Should I Rollover My 401k?

Should I Rollover My 401Every day someone leaves a job and asks, “should I rollover my 401k?”

Most of the time, the answer is yes.

If you recently left a job, you should probably rollover your 401k.

But there is more than one way to answer this question if you look at it closer. The answer really depends on where you are rolling over that 401k to.

There are many places to put your old 401k funds. You could roll it over into your checking account, a new 401k, a rollover IRA, or even a Roth IRA.

Let’s review each of these moves and answer the question using each location.

Should I Rollover My 401k to an IRA?

The 401k rollover to IRA is the most common type of rollover. You know that commercial with the little green line? This is the type of rollover they are referring to. You take your money from your 401K and put it directly into what’s called a Rollover IRA.

It’s a specific type of traditional IRA where you can stash your old 401k funds. What’s great about this move is that there are no penalties, no taxes, and if you use the right broker, you get a lot more control over your money with much few expenses than if you left the money in your 401k.

Note that even though this is the best way for most people to rollover their 401k, there are some reasons not to do a rollover, as Mike from Oblivious Investor points out.

Should I Rollover My 401k to a New 401K?

When you leave a job, you are most likely headed to a new one, where you’ll start up a new 401k account. It’s tempting to want to roll your old 401k into your new one. You can do this. And this may be right for you if your ultimate goal is simplicity.

In general though, 401k’s give you much less flexibility and control than an IRA. Therefore, With less flexibility and control you’ll be less likely to ensure that your funds are being invested according to your needs.

This isn’t a bad move, but in my opinion, it’s not the best.

Should I Rollover My 401k to a Roth IRA?

You can now rollover your 401k directly to a Roth IRA. But because Roth IRAs have a different tax treatment than 401ks and traditional IRAs, you’ll have to pay taxes on the rollover. Don’t let this necessarily scare you away from this move. Roth IRAs have a huge benefit when it comes time to retire.

Study the difference between a 401k and Roth IRA to help you understand if it’s worth it to do a direct rollover to a Roth IRA from your 401k.

Should I Rollover My 401k to Cash?

Unless you are in dire straits you should not rollover your 401k into cash. By doing this you will essentially be taking an early withdrawal. You’ll face a tax penalty from the IRS and you’ll also have to pay taxes on the money.

If you receive a check from your old employer for the proceeds from your 401k, be sure to roll it over to an IRA, new 401k, or Roth IRA as soon as possible.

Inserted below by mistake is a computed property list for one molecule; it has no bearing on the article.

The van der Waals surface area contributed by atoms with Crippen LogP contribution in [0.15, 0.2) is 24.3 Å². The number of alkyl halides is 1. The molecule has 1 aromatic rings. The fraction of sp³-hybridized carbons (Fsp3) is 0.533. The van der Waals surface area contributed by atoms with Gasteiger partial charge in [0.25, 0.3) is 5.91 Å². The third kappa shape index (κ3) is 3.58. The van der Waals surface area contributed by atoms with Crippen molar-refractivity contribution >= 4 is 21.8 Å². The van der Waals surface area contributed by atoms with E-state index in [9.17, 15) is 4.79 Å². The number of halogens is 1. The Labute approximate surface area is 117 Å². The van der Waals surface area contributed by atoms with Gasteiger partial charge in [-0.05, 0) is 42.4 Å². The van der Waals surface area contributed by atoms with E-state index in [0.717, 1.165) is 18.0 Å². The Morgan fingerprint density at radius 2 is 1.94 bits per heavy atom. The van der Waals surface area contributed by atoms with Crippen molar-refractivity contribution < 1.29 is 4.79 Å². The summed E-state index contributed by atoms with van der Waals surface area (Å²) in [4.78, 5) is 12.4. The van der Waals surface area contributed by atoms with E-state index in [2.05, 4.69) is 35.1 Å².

In conclusion, it makes sense to rollover your 401k after you leave your job. Just make sure you roll it over to the right place.

Do you have an old 401k you have yet to rollover? What’s holding you back?



Last Edited: March 15, 2012 @ 5:55 pm The content of ptmoney.com is for general information purposes only and does not constitute professional advice. Visitors to ptmoney.com should not act upon the content or information without first seeking appropriate professional advice. In accordance with the latest FTC guidelines, we declare that we have a financial relationship with every company mentioned on this site.
About Philip Taylor

Philip Taylor, aka "PT", is a CPA, financial writer, FinCon CEO, and husband and father of three. He created PT Money back in 2007 to share his thoughts on money and to meet others passionate about managing their finances. All the content on this blog is original, and created or edited by PT. Read more about Philip Taylor, and be sure to connect with him on Twitter, Facebook, or view the Philip Taylor+ Google profile.

Comments

  1. I have been sorely tempted to leave my 401k with my former employer because under the plan, they are still required to pay any fees associated with the account. My investment choices are not as open as they would be with a traditional rollover but they are doing fairly well.

  2. The best thing that anyone can do is know their options fully. Having worked for ‘the little green line,’ I’ve seen many 401k plans and they’re all different. Everyone should get a copy of the Summary Plan Description (SPD) so they know what their options are with the plan while working for the company and what changes occur when they leave. Typically this is available from their benefits department, but sometimes the plan administrator (Fidelity, Vanguard, etc.) will be able to provide a copy — but check with HR first.

  3. 20sFinances says:

    When I plan on leaving my job, I plan to rollover my 403b in a IRA for the sake of convenience and so I can have complete control.